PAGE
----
Tia Watkins standing by Mayan ruin in Belize. Tia Watkins standing by Mayan ruin in Belize.
Science & Discovery 

Archaeology emphasis opens doors for NAU alumna

alumna anthropology archaeology Belize Valley Archaeological Reconnaissance (BVAR) project College of Social and Behavioral Sciences first-generation hands-on SBS
Tia Watkins standing by Mayan ruin in Belize.

NAU alumna Tia Watkins conducts archaeological studies at Belize field sites to gain a deeper understanding of Mayan culture.

Watkins started working with Professor Jaime Awe and his Belize Valley Archaeological Reconnaissance (BVAR) project as she was completing her degree at NAU. She is currently pursuing a PhD at the University College London Institute of Archaeology.

Hometown: Thousand Oaks, California

NAU degree: BA in Anthropology with Archaeology emphasis, 2018

How did you choose NAU?

I went to Moorpark Community College in California with the intent to transfer to a four-year university. Dr. Andrew Kinkella, who was teaching most of the archaeology courses offered at the college, suggested I attend a field school in Belize to gain an immersive experience in the field. The project he recommended was the Belize Valley Archaeological Reconnaissance (BVAR) project, directed by Dr. Jaime Awe.

After spending two weeks excavating at the site of Baking Pot, an impressive Classic Maya ceremonial center, I knew that I wanted to continue working with the BVAR project throughout my professional career as an archaeologist.

When I returned home to finish my last year at Moorpark, Dr. Awe had just accepted a position at NAU. I knew it was an opportunity that shouldn’t be missed, so I transferred to NAU to continue working with Dr. Awe and finish my bachelor’s degree.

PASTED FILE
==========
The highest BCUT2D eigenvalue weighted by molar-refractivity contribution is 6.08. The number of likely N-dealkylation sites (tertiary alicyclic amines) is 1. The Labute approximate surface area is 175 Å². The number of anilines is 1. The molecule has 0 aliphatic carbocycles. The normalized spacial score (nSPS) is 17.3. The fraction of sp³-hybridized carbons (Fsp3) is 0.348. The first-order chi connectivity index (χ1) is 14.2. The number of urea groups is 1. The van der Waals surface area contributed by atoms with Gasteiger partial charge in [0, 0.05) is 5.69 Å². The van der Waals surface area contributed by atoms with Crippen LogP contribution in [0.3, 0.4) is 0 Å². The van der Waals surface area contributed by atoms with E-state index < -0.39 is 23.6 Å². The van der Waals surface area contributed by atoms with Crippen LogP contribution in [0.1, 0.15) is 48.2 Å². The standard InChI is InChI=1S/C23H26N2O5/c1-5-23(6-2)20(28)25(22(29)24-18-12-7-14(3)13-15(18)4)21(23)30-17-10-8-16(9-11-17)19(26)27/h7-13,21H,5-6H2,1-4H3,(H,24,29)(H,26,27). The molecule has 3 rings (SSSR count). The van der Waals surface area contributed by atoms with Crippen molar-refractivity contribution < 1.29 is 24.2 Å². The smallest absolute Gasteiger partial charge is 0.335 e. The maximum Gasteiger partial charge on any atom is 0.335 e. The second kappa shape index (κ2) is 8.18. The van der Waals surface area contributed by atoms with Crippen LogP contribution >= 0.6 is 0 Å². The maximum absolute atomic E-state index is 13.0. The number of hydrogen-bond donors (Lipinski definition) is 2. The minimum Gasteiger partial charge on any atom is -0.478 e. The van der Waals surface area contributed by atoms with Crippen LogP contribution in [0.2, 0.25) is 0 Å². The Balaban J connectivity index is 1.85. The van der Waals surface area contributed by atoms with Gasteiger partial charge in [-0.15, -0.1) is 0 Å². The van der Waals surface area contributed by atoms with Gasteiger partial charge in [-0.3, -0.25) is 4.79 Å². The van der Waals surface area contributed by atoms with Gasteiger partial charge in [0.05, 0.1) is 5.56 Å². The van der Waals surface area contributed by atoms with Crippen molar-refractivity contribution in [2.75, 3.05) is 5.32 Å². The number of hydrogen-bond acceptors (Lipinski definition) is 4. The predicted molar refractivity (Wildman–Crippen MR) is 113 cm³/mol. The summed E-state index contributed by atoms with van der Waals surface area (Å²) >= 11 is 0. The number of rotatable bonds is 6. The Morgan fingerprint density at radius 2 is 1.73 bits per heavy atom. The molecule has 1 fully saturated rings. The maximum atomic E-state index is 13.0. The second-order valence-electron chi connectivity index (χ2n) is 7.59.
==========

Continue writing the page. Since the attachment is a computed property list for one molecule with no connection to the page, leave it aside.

How did you connect with Dr. Awe, and what kind of an impact did he have on you and your academic journey?

I met Dr. Awe when I attended his archaeological field school in the summer of 2014, and that connection was transformative for me. I was invited to participate in the BVAR project again in the summer of 2015, just before starting the fall semester at NAU. During the 2015 field season, I expressed to Dr. Awe that I wanted to expand my experience by writing a small research proposal to supervise some minor excavations. Dr. Awe supported my proposal. Before starting my first semester at NAU, I had two in-field experiences, one as a field school student and one as a research student, all due to the support and encouragement of Dr. Awe.

Tia Watkins and another researcher working at an excavation site.
Tia Watkins and Dr. Jaime Awe working at an excavation site.

After I conducted my preliminary excavations in 2015, Dr. Awe suggested I apply for external research grants. As a result, I was awarded the National Geographic Society (NGS) Young Explorers Grant in the spring of 2016, an accomplishment that has led to publication and created a solid relationship between myself and NGS, with whom I continue to work to this day.

The NGS research grant led me to conduct my own research project under the auspices of BVAR in the summer of 2016. This experience was a turning point for me in my professional career as it gave me the skills to form an international research plan, obtain funding, manage field operations, teach students, and write/submit a technical report.